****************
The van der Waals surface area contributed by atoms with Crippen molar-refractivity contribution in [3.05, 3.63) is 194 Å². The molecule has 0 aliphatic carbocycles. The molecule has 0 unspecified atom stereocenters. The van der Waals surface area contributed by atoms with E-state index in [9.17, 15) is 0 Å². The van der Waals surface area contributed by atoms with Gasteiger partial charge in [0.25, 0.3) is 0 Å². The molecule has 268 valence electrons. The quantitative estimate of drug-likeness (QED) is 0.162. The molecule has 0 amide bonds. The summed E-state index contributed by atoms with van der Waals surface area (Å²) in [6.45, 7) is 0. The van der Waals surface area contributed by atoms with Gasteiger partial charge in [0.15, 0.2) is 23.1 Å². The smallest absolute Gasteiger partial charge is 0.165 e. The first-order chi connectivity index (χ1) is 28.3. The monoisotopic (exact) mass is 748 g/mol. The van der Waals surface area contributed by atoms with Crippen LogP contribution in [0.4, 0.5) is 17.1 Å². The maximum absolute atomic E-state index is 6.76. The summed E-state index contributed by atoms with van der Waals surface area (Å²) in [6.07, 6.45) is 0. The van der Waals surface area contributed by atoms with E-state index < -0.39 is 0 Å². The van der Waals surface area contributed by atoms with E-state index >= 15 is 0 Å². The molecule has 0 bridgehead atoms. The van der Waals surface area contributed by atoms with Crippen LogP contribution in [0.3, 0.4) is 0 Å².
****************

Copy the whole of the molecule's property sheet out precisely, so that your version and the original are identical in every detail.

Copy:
The van der Waals surface area contributed by atoms with Crippen molar-refractivity contribution in [3.05, 3.63) is 194 Å². The molecule has 0 aliphatic carbocycles. The molecule has 0 unspecified atom stereocenters. The van der Waals surface area contributed by atoms with E-state index in [9.17, 15) is 0 Å². The van der Waals surface area contributed by atoms with Gasteiger partial charge in [0.25, 0.3) is 0 Å². The molecule has 268 valence electrons. The quantitative estimate of drug-likeness (QED) is 0.162. The molecule has 0 amide bonds. The summed E-state index contributed by atoms with van der Waals surface area (Å²) in [6.45, 7) is 0. The van der Waals surface area contributed by atoms with Gasteiger partial charge in [0.15, 0.2) is 23.1 Å². The smallest absolute Gasteiger partial charge is 0.165 e. The first-order chi connectivity index (χ1) is 28.3. The monoisotopic (exact) mass is 748 g/mol. The van der Waals surface area contributed by atoms with Crippen LogP contribution in [0.4, 0.5) is 17.1 Å². The maximum absolute atomic E-state index is 6.76. The summed E-state index contributed by atoms with van der Waals surface area (Å²) in [6.07, 6.45) is 0. The van der Waals surface area contributed by atoms with E-state index < -0.39 is 0 Å². The van der Waals surface area contributed by atoms with E-state index >= 15 is 0 Å². The molecule has 0 bridgehead atoms. The van der Waals surface area contributed by atoms with Crippen LogP contribution in [0.3, 0.4) is 0 Å².